Employees Working Remotely Can Increase Your Fraud Risk

Mar 15, 2021 | COVID-19, Fraud, Newsletter

Employees Working Remotely Can Increase Your Fraud Risk

Between 2008 and 2020, remote work has grown 159%. When employees are working remotely, it’s harder to detect and prevent all types of fraud. An unsupervised work environment is ideal for some fraud schemes in particular, though. This article details four of those fraud schemes and how to protect your company from each one.

Data Theft

With unsupervised, enhanced access to systems and files, employees working remotely could more easily steal company data. Breaches of customer data or proprietary secrets could lead to lost funds at best and legal issues, lost customers and reputation damage at worst. Employers who work with especially sensitive data, such as healthcare and financial services, should be especially careful when allowing employees to work from home.

Employees aren’t the only ones who could commit data theft. Partners, roommates, family members and visitors pose a risk to your company’s sensitive information. Even if devices and files are password protected, fraudsters might hack into them, sneak a peek when the employee is typing or gain access when the employee leaves their computer unlocked for a moment.

Employees working remotely from unsecured networks (such as at coffee shops) also make your data more vulnerable to cybercrime.

Mitigate risk by:

  • Requiring remote employees to work only on secure networks (no public WiFi)
  • Using firewalls and virus scanners for remote employees using the company network
  • Issuing company-owned devices to remote workers instead of letting them work on personal computers
  • Asking IT to manage software updates and changes remotely rather than giving remote employees administrator credentials
  • Requiring all employees to read and sign an acceptable use policy for electronic devices, social media and company data
  • Provide annual security training to all employees

Time Theft

Remote employees are on the honor system for meeting or logging their work hours. While most employees are honest, some might be tempted to take advantage of the reduced oversight.

Time theft covers a range of behaviors. It could mean logging in to work but watching a movie instead. An employee could run errands during work hours and not make up the time. Hourly workers might simply log more hours than they spent working. Time theft leads to lower productivity, which in turn leads to financial losses for your company.

Mitigate risk by:

  • Only allowing high-performing or long-serving employees to work from home
  • Requiring employees working remotely to sign a set of telecommuting guidelines and expectations
  • Adding time theft to your fraud policy, including a clear definition and consequences, and requiring employees to read and sign it
  • Asking managers to check in with remote employees throughout the day
  • Using time tracking or monitoring software
  • Offering flexible work hours so remote employees don’t feel the need to commit time theft if they have other commitments during traditional work hours

Payroll Fraud

In smaller companies, remote work makes monitoring payroll tasks more difficult. For instance, it’s harder to verify that paychecks were sent out on time, for the right amounts and to the right people. Separation of tasks such as writing and signing checks is also more difficult when employees work apart. As a result, payroll fraud is much harder to detect when employees are working remotely. Schemes could include:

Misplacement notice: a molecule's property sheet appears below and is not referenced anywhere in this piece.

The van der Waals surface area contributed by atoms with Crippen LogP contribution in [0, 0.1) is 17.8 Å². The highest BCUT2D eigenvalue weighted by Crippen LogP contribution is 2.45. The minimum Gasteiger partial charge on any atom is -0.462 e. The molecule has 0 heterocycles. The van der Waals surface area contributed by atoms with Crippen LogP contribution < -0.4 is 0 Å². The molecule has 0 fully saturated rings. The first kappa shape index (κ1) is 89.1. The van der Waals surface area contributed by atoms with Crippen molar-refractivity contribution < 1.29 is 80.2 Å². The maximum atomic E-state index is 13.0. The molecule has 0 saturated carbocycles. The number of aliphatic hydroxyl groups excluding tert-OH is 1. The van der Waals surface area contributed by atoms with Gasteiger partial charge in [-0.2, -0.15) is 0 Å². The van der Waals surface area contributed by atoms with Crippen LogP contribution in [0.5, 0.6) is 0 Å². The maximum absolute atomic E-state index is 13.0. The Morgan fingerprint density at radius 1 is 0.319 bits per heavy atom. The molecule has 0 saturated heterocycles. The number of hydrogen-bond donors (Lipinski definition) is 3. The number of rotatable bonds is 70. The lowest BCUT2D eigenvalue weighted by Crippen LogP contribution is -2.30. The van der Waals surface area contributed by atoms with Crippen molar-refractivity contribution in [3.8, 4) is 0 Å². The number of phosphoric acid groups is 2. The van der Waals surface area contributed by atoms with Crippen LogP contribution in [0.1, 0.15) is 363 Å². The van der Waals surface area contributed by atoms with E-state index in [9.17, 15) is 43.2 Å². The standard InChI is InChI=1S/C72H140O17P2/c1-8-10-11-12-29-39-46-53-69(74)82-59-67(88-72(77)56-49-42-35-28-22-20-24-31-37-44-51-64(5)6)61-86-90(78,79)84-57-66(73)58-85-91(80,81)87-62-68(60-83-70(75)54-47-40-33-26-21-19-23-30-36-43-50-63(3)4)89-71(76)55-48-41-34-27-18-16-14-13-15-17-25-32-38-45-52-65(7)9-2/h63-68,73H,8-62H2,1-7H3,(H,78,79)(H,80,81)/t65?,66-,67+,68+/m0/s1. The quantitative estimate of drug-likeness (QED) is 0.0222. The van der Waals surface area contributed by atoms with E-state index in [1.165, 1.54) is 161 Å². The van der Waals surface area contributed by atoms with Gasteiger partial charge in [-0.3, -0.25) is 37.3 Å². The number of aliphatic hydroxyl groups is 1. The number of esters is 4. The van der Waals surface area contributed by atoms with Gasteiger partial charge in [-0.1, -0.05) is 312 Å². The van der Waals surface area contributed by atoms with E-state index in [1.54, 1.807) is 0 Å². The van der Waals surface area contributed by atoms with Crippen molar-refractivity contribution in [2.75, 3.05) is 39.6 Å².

• Ghost employee schemes
  • Timesheet fraud
  • Advance fraud
  • Paycheck theft

Mitigate risk by:

  • Reconciling balance sheets and payroll accounts more frequently (i.e. monthly instead of quarterly)
  • Rotating financial tasks
  • Restricting access to payroll records as strictly as possible
  • Requiring manager approval of all payroll records, including timesheets and overtime claims

Worker’s Compensation Fraud

When an employee’s home is also their workplace, it can be hard to distinguish what injuries and illnesses should be considered for worker’s compensation (WC).

For example, one saleswoman who worked from home for a department store tripped over her dog while carrying work supplies to her car, breaking her wrist. The court ruled that she was eligible for worker’s compensation.

While grey areas are hard enough to deal with, remote employees might also commit outright worker’s compensation fraud. This means claiming that they suffered an injury “on the job” so they can claim WC when, in fact, they sustained it during personal time.

Workplace injuries, even for remote workers, can harm your reputation as an employer. As a result, it’s important to promote a safe and healthy lifestyle and work environment for employees working remotely.

Mitigate risk by:

  • Helping remote employees set up a safe work environment, then documenting it in photos
  • Ensuring remote workspaces are sufficiently ventilated, sized and lit
  • Offering ergonomic equipment (e.g. wrist rests, desk chairs) to employees working from home
  • Including home office safety guidelines in your remote work policy
  • Encouraging healthy habits (e.g. healthy diet, frequent stand/stretch breaks, regular exercise)

Let Us Help

The easiest way to reduce fraud risk when employees work from home is to keep them informed and accountable. A strong fraud policy with descriptions of “right” and “wrong” behavior, along with consequences for violating the policy, can deter potential fraudsters. If you would like assistance developing a strong Fraud Policy for your company, please contact Steph Stohon (sstohon@wesselcpa.com) or Evan Sokira (esokira@wesselcpa.com), or by calling 814.536.7864.

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